Boris Johnson’s crushing victory raises hopes and fears in Northern Ireland

Pro-Brexit demonstrators outside Downing Street in London on Friday.

Pro-Brexit demonstrators outside Downing Street in London on Friday.   | Photo Credit: ANDREW TESTA


For the first time, the election returned more Irish republican than unionist lawmakers to Parliament

Prime Minister Boris Johnson’s crushing election victory gives Britain a chance to move past years of gridlock over Brexit — especially in Northern Ireland, where social and political divides run deep.

“We’re leaving limbo,” said Orlaith McKeever, preparing food for the lunchtime rush at St. George’s Market in Belfast, a redbrick rabbits’ warren of stalls and kiosks.

Thursday’s snap general became a re-run of the 2016 EU membership referendum in which Mr. Johnson championed the Brexit cause.

The Prime Minister ran this campaign on the promise to “get Brexit done” — a simple but effective message with profound implications for Britain’s most politically volatile region.

Constitutional change?

Northern Ireland voted by 56% to remain in the EU in 2016. Since then, it has become central to a Brexit deal with Brussels. Unease spread about the prospect of a no-deal Brexit and the re-emergence of a hard border with EU neighbour Ireland to the south. Border checks are associated with three decades of sectarian violence over British rule of Northern Ireland that left some 3,500 people dead.

The potential removal of an open border — a plank of the 1998 agreement that ended “The Troubles” — has been seen as an unwelcome return to the past.

It also reopened the issue of Northern Ireland’s place in the U.K. with England, Scotland and Wales, and the potential of a united Ireland.

For the first time, the election returned more Irish republican than British unionist lawmakers to the U.K. House of Commons.

The largest republican party Sinn Fein even took the seat of North Belfast from unionist hands for the first time since it was drawn up in 1885.

Sinn Fein leader Mary Lou McDonald called it a “historic moment”.

“The discussion around constitutional change is now under way.”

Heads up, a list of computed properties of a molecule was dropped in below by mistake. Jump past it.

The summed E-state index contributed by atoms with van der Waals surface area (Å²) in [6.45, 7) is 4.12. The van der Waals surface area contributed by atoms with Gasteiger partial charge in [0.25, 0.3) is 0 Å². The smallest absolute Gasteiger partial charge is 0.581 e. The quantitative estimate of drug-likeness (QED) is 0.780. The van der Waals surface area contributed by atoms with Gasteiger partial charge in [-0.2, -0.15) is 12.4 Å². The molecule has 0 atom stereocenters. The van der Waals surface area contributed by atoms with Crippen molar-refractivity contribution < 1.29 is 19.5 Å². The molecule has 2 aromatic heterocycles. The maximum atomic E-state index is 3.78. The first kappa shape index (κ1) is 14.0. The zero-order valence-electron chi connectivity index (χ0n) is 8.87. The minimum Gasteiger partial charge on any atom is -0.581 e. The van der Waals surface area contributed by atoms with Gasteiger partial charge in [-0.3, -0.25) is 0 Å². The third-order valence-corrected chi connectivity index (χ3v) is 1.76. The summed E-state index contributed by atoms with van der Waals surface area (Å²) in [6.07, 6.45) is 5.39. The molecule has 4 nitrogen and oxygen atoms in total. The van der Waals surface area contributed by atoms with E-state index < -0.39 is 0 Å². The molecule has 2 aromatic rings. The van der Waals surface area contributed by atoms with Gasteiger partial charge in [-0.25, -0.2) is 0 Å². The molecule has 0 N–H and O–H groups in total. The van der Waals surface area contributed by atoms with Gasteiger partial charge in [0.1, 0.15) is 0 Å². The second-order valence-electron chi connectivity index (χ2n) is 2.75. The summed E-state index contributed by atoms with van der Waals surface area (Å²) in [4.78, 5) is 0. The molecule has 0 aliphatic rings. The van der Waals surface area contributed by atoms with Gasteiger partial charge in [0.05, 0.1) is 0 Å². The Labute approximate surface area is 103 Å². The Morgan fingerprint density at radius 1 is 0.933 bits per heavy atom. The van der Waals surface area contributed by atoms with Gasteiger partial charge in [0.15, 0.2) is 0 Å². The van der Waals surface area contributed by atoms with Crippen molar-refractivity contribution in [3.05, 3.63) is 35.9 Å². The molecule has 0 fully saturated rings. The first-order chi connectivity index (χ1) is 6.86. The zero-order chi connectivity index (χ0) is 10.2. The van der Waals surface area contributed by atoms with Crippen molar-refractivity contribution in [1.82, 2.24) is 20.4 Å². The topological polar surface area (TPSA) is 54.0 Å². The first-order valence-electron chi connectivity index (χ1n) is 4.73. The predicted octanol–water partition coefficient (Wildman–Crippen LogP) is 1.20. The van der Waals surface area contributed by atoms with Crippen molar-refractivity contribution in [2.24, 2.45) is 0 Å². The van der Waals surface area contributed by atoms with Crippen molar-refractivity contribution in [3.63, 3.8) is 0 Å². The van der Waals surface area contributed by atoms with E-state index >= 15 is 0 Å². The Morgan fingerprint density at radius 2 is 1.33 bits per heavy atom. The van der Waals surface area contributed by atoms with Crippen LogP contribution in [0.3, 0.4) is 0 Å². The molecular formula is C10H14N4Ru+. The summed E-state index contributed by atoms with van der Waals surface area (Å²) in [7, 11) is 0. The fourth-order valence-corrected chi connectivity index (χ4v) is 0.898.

“It’s safe to say that Irish unity will be firmly on the agenda in a way that it has never been before,” said Queen’s University Belfast politics lecturer Jamie Pow.

But he said the combined republican vote share from Thursday “still amounts to a minority”. Those describing themselves as neither republican nor unionist will be key in any vote.

Changes in the offing

They would likely be swayed by changes in economic or political circumstance, including those Brexit is forecast to bring.

Thursday’s results stripped Northern Ireland’s Democratic Unionist Party of its “kingmaker” role in the British Parliament. Some have welcomed the DUP’s loss of influence: as hardline pro-Brexit unionists and conservatives, the DUP represented just a 36% vote share of the region in that vote.

Less central role

Now a greater spread of parties has been elected from Northern Ireland this time, although with an 80-strong majority, Mr. Johnson will not need their votes.

That likely leaves the province with a less central role in the coming government, although Mr. Pow suggested they may have an opportunity to play a key role forging relations with the EU.

On a wider scale, the DUP’s loss of influence in London could help kick-start talks for the resumption of the devolved legislative assembly in Stormont, Belfast.

The Assembly has not functioned since January 2017 after the power-sharing executive between the DUP and Sinn Fein collapsed over a mismanaged heating scheme.

With the DUP no longer allied with the Conservatives, there are hopes negotiations due to start on Monday will be given a boost.

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Printable version | Jan 22, 2020 11:52:36 PM |

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